These insects are also the ideal subject for biological study in an evolving world. “They are indicators of ecological change in the region,” Simba says. “Dung beetles are sensitive to changes in rainfall patterns and land use practices.”
How was it done?
This study is one of the first to assess dung beetle communities along a rainfall gradient, and is also novel in assessing the role played by land use.
Simba conducted her research across a rainfall gradient in the winter and summer rainfall regions of the semi-arid Nama and Succulent Karoo, where the extent of biodiversity is still largely unknown.
The Karoo region is characterised by summer rainfall in the east and winter rainfall in the west. Mean annual precipitation ranges from 500 mm in the east to well below 100 mm in the northwest.
Simba identified 35 different dung beetle species in the study region, these species ranging in colour and size. Some are the size of a R5 coin, and others the size of tiny beads (ranging from 2 mm to 22 mm in length).
She used both soil pitfall traps with cow dung balls in the centre of a buried plastic bucket, and water pitfall traps with a wire harp holding dung bait suspended above a buried bucket. The use of two methods was motivated by the desire to study dung beetles with different nesting behaviours. Simba collected almost 9 090 dung beetles during her study.
The insects were classified into one of three groups according to their behavioural traits: rollers (species that make a dung ball, roll it and bury it at a distance from the dung pile), tunnellers (who bury the dung directly under the dung pile) or dwellers (who feed and nest on the dung pile). These specific behavioural traits influence how the different species participate in ecosystem functions like dung removal.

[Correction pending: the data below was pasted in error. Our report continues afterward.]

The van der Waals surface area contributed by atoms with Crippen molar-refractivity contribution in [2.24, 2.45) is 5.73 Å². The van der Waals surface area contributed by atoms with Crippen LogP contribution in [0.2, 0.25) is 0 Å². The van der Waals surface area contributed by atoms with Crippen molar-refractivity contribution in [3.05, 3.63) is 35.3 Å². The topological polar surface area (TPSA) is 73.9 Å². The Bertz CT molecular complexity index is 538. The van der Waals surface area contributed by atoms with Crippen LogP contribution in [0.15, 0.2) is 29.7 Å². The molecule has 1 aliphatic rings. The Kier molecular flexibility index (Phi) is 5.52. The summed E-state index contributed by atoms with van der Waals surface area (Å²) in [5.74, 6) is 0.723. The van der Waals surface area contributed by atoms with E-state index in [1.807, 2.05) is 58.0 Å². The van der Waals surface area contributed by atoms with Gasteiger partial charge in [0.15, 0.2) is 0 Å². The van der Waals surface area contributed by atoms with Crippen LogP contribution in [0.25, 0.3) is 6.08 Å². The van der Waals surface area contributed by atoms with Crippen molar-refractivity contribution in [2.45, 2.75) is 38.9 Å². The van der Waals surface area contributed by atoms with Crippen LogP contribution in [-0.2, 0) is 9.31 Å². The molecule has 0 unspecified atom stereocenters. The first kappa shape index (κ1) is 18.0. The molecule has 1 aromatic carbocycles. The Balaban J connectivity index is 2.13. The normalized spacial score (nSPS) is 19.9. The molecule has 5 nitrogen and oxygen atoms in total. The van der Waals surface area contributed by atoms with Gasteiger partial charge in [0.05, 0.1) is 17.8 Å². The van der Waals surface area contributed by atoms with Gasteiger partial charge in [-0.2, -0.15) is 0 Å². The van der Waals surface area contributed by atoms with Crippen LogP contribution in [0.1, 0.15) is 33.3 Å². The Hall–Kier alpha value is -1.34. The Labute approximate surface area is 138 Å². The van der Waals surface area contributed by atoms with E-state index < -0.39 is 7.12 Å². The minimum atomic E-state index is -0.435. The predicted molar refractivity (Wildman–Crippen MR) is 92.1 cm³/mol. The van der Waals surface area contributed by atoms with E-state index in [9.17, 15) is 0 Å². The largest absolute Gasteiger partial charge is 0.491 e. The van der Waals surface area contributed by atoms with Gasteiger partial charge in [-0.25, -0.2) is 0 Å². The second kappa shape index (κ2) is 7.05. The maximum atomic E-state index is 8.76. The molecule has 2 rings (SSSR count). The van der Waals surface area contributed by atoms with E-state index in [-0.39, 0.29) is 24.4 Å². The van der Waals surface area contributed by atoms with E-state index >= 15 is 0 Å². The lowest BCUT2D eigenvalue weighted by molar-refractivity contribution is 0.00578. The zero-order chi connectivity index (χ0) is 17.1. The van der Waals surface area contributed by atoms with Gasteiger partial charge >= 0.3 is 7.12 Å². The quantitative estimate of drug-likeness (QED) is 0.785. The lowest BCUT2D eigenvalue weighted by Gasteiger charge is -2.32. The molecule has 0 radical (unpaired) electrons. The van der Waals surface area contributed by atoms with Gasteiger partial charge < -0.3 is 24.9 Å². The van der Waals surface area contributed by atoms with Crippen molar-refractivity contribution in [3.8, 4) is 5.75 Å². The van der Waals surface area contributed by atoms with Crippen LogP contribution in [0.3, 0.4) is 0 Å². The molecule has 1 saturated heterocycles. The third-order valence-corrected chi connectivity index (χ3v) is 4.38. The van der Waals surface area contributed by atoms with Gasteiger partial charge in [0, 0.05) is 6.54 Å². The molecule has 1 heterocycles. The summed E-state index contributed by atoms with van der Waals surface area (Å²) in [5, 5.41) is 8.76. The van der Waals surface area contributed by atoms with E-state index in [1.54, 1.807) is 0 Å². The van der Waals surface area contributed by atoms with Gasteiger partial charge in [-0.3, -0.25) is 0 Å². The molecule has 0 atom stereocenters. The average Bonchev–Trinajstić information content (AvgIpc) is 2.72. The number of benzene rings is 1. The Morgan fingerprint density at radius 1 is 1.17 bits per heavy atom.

Simba also identified 15 of the species as ‘indicator species,’ which were associated with different environmental variables. An indicator species serves as a measure of the environmental conditions in a given region.
What the land revealed
Protected areas (with more dung-producing mammalian species) and farms (with fewer such species) did not differ in terms of dung beetle presence or absence, species richness or the body length of the dung beetle species found. Nevertheless, dung beetle abundance was found to be greater in protected areas than on farms.
This finding is surprising as there was a positive correlation between dung beetle abundance and increased stocking rates on the studied farms. Simba explains, “This may be because there were dung types that are more appropriate for breeding available in the protected areas (as opposed to the farms), including larger dung pats than just the pelleted dung of sheep.